In the meantime, help an indie culture maker out and spread the word anyway you can. If you've read it and have an Amazon ID, add a review. Blog it. It's cheap cheap cheap, but also, if you or someone you know has a legit site or job for reviewing I could send a copy over. Let me know.
Warning: long, long non music post
"This is a game that is fun. It helps you to imagine."
F. Mentzer, Preface to the Basic Boxed Set. Feb. 1983.
Dungeons & Dragons (D&D) is a table top role-playing game (RPG) that I have played since I was about 12. I'm 39. Now we have the news that current owning company Wizards of the Coast are play testing the 5th Edition.
Also, a recent game of V4 means that I have now played all the existing editions organically. I mean, as they were current.
Here is an excellent mid length article to summarize. But I'm going to go on about the same thing anyway.
So, on to my thoughts ...
Err, so, I wrote a book. It's a regular novel.
Close friends know that I write books all the time. But this was the first one to get feedback that encouraged me to get it published. Actually the publishing/marketing process is still ongoing and in early stages but it's now up at Amazon for Kindle and other eBook readers. Here:
(Mail me at the blog addie for review copies, writer people)
The cover illustration was done by Ivan Belcic at Twin Horizon.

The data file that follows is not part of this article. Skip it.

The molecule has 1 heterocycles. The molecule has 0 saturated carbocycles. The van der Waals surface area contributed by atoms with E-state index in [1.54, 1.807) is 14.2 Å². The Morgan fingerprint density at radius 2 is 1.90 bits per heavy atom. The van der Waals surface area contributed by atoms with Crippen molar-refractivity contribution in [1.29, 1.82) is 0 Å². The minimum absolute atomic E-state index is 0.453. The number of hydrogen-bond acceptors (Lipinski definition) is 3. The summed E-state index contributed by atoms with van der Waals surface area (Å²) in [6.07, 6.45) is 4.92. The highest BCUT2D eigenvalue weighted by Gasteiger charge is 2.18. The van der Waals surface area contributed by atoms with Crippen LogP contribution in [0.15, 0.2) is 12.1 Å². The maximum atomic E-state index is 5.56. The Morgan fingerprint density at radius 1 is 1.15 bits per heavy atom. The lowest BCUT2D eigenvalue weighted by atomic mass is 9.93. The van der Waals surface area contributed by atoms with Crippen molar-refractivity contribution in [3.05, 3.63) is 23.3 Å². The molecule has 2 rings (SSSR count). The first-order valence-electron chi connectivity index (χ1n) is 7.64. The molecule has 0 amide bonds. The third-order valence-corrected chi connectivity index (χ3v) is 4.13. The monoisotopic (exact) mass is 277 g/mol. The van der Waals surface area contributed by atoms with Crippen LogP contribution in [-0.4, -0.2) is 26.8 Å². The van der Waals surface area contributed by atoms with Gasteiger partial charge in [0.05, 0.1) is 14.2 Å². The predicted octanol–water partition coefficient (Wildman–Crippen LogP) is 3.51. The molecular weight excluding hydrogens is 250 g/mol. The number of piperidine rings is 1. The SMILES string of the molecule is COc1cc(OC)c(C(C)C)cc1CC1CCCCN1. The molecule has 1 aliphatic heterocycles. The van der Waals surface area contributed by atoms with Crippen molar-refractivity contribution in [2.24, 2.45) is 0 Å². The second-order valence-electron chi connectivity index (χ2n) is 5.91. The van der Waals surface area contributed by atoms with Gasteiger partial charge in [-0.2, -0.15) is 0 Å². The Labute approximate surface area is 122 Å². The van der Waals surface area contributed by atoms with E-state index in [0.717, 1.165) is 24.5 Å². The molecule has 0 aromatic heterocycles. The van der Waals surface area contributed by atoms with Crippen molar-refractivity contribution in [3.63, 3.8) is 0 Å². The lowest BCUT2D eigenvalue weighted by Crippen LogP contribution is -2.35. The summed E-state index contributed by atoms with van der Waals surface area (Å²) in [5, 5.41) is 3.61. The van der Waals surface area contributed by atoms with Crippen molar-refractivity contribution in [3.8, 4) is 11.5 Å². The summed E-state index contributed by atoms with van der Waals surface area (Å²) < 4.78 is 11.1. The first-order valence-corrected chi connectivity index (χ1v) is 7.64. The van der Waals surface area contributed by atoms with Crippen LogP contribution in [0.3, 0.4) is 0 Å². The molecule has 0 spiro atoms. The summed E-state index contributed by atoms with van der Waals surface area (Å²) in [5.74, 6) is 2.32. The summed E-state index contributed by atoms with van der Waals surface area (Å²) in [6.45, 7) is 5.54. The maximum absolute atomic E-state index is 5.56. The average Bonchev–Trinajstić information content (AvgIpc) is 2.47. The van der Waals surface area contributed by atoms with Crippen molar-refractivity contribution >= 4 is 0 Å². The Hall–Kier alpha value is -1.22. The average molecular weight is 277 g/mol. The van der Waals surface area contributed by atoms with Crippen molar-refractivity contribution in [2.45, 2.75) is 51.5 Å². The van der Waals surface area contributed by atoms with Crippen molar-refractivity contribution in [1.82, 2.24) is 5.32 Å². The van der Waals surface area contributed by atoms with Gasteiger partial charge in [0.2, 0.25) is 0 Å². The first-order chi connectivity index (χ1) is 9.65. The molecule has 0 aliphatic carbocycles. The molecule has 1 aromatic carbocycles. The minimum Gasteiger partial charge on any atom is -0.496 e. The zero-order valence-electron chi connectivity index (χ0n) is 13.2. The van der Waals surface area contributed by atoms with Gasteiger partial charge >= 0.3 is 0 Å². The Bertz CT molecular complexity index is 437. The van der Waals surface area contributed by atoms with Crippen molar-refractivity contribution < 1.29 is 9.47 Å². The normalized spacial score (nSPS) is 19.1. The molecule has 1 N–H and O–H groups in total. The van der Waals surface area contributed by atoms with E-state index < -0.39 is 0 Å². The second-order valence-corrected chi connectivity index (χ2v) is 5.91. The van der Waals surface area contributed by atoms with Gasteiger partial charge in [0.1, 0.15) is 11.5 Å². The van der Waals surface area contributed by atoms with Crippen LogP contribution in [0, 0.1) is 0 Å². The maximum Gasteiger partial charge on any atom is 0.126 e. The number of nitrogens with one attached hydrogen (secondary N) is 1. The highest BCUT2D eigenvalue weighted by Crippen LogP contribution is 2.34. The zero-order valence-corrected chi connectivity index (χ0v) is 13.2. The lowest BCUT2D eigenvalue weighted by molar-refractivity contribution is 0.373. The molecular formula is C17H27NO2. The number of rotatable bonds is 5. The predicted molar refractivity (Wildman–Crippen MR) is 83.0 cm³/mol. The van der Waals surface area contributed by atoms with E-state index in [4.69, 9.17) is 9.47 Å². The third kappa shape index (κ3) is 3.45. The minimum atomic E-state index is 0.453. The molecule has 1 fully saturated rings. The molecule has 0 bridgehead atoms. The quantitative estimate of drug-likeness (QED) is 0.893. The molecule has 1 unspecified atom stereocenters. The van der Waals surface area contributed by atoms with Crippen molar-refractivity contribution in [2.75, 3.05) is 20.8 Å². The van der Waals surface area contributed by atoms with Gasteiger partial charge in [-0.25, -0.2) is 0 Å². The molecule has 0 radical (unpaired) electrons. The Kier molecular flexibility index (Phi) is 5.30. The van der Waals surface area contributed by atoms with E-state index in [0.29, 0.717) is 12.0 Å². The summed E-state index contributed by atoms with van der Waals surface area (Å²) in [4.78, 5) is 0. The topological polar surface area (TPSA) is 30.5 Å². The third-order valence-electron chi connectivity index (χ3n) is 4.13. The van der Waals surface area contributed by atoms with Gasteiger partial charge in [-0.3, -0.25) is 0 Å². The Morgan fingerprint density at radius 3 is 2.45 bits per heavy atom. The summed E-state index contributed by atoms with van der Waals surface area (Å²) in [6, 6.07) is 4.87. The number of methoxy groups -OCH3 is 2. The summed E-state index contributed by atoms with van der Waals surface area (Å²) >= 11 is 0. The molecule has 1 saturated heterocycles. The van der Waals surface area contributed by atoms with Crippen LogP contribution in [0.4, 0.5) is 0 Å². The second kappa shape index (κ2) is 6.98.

It's a fictional work about vigilante heroes in modern day Shanghai and people who live here will see that most of it is either true or very closely based on true Shanghai stuff. Just not the costumed hero battles. There's a synopsis thing at the Amazon link. For non-Shanghai people, this will give you a look at modern Shanghai that's completely out of the mainstream.
It's also full of action and genre stuff to please all fans of heroes and whatnot.
This is still very much DIY by the way. I just happened to find someone who believed in the book and was willing to sponsor a kind of assisted indie publishing method.
And for those that read it and know me or the scene ... no the real Zack Smith is not a vigilante hero on a team with Parkour Girl and Lightning ... or is he?
Ok, this is a follow up post dealing with this trip from just before Halloween:
You really needn't read on unless you are into urban exploration in Shanghai. You see, despite being in my late thirties, I still get a lot of pleasure in sneaking around like a ninja, ducking guards and going places you're not allowed to go.
I went back up the crane with the idea to take better photos. There were two problems. First, despite going around midnight, people are starting to know this place and security were actively doing rounds still. Secondly, I suck and my camera can't handle low light. By the way, there's a beautified disused railway line that starts by the skate park and is full of bushes and darkness. That's where I stashed my bike.
So, you'll need to open this crane picture for reference.
Here are the second level gates I talked about in the first post, from the inside, entering from the skywalk thing. See, wide, easy to climb and safe.
This next photo looked so good to me at the time. Check the ref photo of the crane. I'm standing on the small landing thing halfway between the top level and the lower two levels, where the stairs turn. It shows part of both lower levels and a light on the ground. Alas, the pic looks rather flat. The lighter walkway is a level below the darker parts on the right. See? No?Boo Hoo.
OK, so we'll just have a look out from the stairs above that landing then. Almost to the top. By the way, when you are actually on the top, it's dark and, if you're me, you suddenly realize how high you are. I would have passed out had I done this one.